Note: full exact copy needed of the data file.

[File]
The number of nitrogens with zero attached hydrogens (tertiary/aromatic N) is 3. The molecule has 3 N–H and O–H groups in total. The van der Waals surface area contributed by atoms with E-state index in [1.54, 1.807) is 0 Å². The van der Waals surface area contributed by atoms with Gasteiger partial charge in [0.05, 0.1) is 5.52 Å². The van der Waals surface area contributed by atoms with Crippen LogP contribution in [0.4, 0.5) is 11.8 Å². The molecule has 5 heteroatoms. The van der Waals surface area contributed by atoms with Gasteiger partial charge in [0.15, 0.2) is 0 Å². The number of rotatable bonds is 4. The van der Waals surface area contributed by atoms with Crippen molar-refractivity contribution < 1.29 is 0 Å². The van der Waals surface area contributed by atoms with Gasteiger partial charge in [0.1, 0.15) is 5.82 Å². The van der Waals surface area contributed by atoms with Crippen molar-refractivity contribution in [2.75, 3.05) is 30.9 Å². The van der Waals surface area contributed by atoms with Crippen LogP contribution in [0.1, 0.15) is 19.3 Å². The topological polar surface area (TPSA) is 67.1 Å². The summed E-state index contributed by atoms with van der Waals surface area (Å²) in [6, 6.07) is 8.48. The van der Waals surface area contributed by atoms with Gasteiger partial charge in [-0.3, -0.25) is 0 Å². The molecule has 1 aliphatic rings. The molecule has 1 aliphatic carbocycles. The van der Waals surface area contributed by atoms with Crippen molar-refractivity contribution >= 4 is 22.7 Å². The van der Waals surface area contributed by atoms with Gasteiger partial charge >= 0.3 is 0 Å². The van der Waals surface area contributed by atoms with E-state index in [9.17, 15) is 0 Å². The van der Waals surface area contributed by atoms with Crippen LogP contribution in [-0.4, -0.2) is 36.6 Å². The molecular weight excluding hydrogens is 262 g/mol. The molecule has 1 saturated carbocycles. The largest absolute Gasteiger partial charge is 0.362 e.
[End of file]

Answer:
The number of nitrogens with zero attached hydrogens (tertiary/aromatic N) is 3. The molecule has 3 N–H and O–H groups in total. The van der Waals surface area contributed by atoms with E-state index in [1.54, 1.807) is 0 Å². The van der Waals surface area contributed by atoms with Gasteiger partial charge in [0.05, 0.1) is 5.52 Å². The van der Waals surface area contributed by atoms with Crippen LogP contribution in [0.4, 0.5) is 11.8 Å². The molecule has 5 heteroatoms. The van der Waals surface area contributed by atoms with Gasteiger partial charge in [0.15, 0.2) is 0 Å². The number of rotatable bonds is 4. The van der Waals surface area contributed by atoms with Crippen molar-refractivity contribution < 1.29 is 0 Å². The van der Waals surface area contributed by atoms with Gasteiger partial charge in [0.1, 0.15) is 5.82 Å². The van der Waals surface area contributed by atoms with Crippen molar-refractivity contribution in [2.75, 3.05) is 30.9 Å². The van der Waals surface area contributed by atoms with Crippen LogP contribution in [0.1, 0.15) is 19.3 Å². The topological polar surface area (TPSA) is 67.1 Å². The summed E-state index contributed by atoms with van der Waals surface area (Å²) in [6, 6.07) is 8.48. The van der Waals surface area contributed by atoms with Gasteiger partial charge in [-0.3, -0.25) is 0 Å². The molecule has 1 aliphatic rings. The molecule has 1 aliphatic carbocycles. The van der Waals surface area contributed by atoms with Crippen molar-refractivity contribution >= 4 is 22.7 Å². The van der Waals surface area contributed by atoms with Gasteiger partial charge >= 0.3 is 0 Å². The van der Waals surface area contributed by atoms with E-state index in [9.17, 15) is 0 Å². The van der Waals surface area contributed by atoms with Crippen LogP contribution in [-0.4, -0.2) is 36.6 Å². The molecular weight excluding hydrogens is 262 g/mol. The molecule has 1 saturated carbocycles. The largest absolute Gasteiger partial charge is 0.362 e.